“Tenderheartedness”: The Hebrew Term רחם (rḥm) and Its Significance for the Doctrine of God

The Hebrew verb רחם (rḥm) is used over 40 times in the Old Testament and is translated in the Authorized Version as “compassion,” “pity,” or “mercy.” In its basic sense, רחם may mean (1) to feel affectionate love based upon a relational bond, or (2) to show kindness to the inferior or needy. The English term “mercy” best translates the second meaning, whereas the term “compassion” brings out the affective element in the first meaning.


God Never Sweats it: Impassibility


“So what exactly is meant by passions? What are affections, or emotions for that matter? And why have Christians throughout the ages been so adamant that God does not have passions? We’ll define some terms in a moment, but it’s good to say upfront that what’s being protected in the doctrine of Divine Impassibility is any creatureliness or finitude within the Godhead.” - Ref21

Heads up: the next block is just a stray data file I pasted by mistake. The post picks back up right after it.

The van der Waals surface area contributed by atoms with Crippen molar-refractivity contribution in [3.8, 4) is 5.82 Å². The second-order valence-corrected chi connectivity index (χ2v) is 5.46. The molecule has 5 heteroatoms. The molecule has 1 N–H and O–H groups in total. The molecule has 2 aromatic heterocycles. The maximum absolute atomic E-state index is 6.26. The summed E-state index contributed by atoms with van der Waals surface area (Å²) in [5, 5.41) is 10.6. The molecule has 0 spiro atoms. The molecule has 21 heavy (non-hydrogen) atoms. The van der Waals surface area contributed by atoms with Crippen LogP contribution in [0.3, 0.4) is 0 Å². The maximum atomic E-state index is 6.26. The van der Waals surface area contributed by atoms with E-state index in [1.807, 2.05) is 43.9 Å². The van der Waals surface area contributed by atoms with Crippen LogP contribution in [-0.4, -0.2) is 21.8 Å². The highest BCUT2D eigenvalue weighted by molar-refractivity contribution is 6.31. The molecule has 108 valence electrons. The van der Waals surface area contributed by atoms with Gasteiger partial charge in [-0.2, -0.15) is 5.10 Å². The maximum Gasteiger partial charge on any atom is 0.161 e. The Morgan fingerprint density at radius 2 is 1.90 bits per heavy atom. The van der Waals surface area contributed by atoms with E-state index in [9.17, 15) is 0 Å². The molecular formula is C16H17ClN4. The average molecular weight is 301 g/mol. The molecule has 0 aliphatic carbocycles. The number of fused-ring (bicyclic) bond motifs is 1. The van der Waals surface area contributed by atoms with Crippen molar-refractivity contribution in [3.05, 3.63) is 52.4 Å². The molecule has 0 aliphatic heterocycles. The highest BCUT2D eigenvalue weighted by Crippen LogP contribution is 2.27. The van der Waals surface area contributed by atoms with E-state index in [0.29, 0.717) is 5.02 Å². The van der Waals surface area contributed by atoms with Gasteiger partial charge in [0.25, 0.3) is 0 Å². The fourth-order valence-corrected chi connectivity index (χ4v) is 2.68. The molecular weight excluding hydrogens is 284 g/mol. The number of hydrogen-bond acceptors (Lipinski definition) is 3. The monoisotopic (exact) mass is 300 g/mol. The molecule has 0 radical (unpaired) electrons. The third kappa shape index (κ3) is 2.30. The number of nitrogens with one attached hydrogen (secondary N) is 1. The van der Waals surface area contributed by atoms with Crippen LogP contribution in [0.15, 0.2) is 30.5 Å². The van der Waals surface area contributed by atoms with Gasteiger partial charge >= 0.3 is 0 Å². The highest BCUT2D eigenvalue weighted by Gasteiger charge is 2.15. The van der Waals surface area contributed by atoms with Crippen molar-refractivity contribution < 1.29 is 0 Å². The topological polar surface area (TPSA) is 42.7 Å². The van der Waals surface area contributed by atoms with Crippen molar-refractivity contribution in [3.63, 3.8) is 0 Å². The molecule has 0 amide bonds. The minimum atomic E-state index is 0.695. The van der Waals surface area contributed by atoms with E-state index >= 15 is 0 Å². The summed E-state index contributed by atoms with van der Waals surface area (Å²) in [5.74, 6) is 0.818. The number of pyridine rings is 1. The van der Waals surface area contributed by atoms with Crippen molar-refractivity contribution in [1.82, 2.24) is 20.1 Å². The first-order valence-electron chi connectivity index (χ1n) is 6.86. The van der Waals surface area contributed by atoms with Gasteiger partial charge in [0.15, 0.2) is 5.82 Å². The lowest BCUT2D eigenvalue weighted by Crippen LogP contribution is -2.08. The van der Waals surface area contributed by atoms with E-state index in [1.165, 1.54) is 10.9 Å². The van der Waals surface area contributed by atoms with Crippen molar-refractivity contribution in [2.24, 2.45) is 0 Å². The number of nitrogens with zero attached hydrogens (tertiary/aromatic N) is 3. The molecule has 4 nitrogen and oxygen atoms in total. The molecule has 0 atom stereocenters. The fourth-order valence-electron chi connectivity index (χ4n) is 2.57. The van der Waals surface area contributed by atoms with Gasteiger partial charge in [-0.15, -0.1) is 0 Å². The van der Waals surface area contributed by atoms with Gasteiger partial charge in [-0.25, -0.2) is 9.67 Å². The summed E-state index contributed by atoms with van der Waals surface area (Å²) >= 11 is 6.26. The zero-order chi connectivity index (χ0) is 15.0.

Does God Have Emotions?

The classical doctrine of God has fallen on hard times in some evangelical circles. In this article, I’m specifically thinking of the doctrine of impassibility.1 The Westminster Confession of Faith says God is without “passions.”2 Robert Reymond explains that doesn’t mean God is an immobile stone; he surely empathizes with human grief and suffering.